Created by the Agricultural Credit Act of 1987 and chartered in 1988, the Assistance Corporation provided capital to the FCS by purchasing preferred stock from FCS institutions that received financial assistance authorized by the FCS Assistance Board. The Assistance Corporation provided approximately $1.26 billion before its authority to raise additional funds expired on December 31, 1992.
Following statutory requirements, the Assistance Corporation repaid its obligations in June 2005 and received a final audit in September 2005. After determining that the Assistance Corporation had completed its statutory mission, complied with applicable laws and regulations, and operated in a safe and sound manner, the FCA Board canceled the charter of the Assistance Corporation as of December 31, 2006.
Federal Intermediate Credit Bank (FICB)
The Agricultural Credits Act of 1923 provided for the creation of 12 FICBs to discount farmers’ short- and intermediate-term notes made by commercial banks, livestock loan companies, thrift institutions, and, beginning in 1933, Production Credit Associations. On July 6, 1988, 11 of the 12 then-existing FICBs merged with the Federal Land Banks in their respective districts to form Farm Credit Banks. The mergers were required by the Agricultural Credit Act of 1987. The last remaining FICB, the FICB of Jackson, merged with the FCB of Columbia, which has since been renamed AgFirst Farm Credit Bank on October 1, 1993.
Federal Land Bank (FLB)
The Federal Farm Loan Act of 1916 provided for the establishment of 12 FLBs to provide long-term mortgage credit to farmers and ranchers, and later to rural homebuyers. On May 20, 1988, the FLB of Jackson was placed in receivership and liquidated. On July 6, 1988, the 11 remaining FLBs merged with the Federal Intermediate Credit Banks in their respective districts to form Farm Credit Banks. The mergers were required by the Agricultural Credit Act of 1987.
Federal Land Bank Association (FLBA)
An FLBA was a lending agent for a Federal Land Bank and later the Farm Credit Bank and the Agricultural Credit Bank. FLBAs originated and serviced long-term mortgage loans to farmers and ranchers, and to rural residents for housing. FLBAs did not own the loan assets but originated loans on behalf of the Federal Land Banks/FCS banks with which they were affiliated. As of October 1, 2000, there are no longer any FLBAs in the FCS. They either merged with Production Credit Associations to form ACAs or became direct-lender Federal Land Credit Associations when Farm Credit Banks transferred their authority to make long-term mortgage loans to their affiliated FLBAs.
Production Credit Association (PCA)
The Farm Credit Act of 1933 authorized farmers to organize PCAs to deliver short- and intermediate-term loans to farmers and ranchers, and to rural residents for housing. A PCA also makes loans to these borrowers for basic processing and marketing activities, and to farm-related businesses. A PCA obtains funds from an FCS bank to lend to its members. PCAs own their loan assets. All present-day PCAs are now subsidiaries of ACAs.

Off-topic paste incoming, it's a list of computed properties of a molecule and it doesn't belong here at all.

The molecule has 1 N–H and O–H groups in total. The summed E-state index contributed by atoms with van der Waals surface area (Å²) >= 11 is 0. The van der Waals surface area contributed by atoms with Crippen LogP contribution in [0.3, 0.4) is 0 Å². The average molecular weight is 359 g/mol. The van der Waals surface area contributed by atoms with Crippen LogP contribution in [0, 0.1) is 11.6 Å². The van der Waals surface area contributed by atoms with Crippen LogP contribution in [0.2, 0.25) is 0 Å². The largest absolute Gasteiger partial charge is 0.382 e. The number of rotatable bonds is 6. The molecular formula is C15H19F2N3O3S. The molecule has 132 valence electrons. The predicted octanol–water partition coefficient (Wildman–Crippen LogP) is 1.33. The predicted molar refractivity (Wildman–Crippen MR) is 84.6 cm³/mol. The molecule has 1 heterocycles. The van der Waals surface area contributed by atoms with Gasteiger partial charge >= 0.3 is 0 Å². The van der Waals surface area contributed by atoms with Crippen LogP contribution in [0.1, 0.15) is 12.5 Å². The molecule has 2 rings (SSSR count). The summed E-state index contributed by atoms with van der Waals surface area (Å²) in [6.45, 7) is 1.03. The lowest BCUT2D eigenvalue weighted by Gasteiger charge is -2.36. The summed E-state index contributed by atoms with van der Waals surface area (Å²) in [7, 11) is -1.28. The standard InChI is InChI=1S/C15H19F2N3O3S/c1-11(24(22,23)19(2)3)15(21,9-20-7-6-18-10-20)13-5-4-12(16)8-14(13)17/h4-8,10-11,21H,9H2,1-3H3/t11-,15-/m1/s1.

1980s Agricultural crisis
In the 1980s, the United States faced a major farm crisis. With low crop prices, and the value of farm land falling, many farmers were unable to service their debts. This severely affected the Farm Credit System, which experienced large losses beginning in 1986. Investor confidence in FCS bonds declined, with increased spreads over U.S. treasury debt. The federal government responded by amending the Farm Credit Act of 1971 in 1985 and 1986, and then enacting the Agricultural Credit Act of 1987 to help strengthen the FCS.
The Farm Credit System and a number of FCS banks have faced criticism of their practices. In March 2016, the FCS Funding Corporation disclosed that 45.5% of total FCS taxpayer-subsidized loans outstanding as of year-end 2015 had been borrowed by only 4,458 borrowers. Critics, such as the American Bankers Association, also charge that FCS banks only make large loans (more than $1 million) and are making loans with tax-emempt earnings that have almost nothing to do with farming, such as to Verizon Communications and Cracker Barrel; defenders justified CoBank ACB loans to Verizon and Frontier Communications because they provide landline voice service, Internet and wireless access and other services to rural areas.
- Financial Crises of the 1970s and 1980s: Causes, Developments, and Government Responses. CRS Report For Congress April 28, 1989
- Ely, Bert (April 5, 2016). "In 2015, Almost Half of FCS Lending Goes to Just 4,458 Borrowers". ABA Banking Journal. American Bankers Association.
- Heath, Thomas (April 11, 2016). "Critics say Farm Credit System needs to be reined in". The Washington Post.
|Wikisource has the text of the 1922 Encyclopædia Britannica article "Federal Farm Loan System".|
- Farm Credit Administration
- Farm Credit System
- "Guide to the Federal Land Bank of Wichita Collection," 2002/2013, by Barbara S. Smith and Patricia J. Rettig, Colorado State University Water Resources Archive, and the Colorado Water Institute.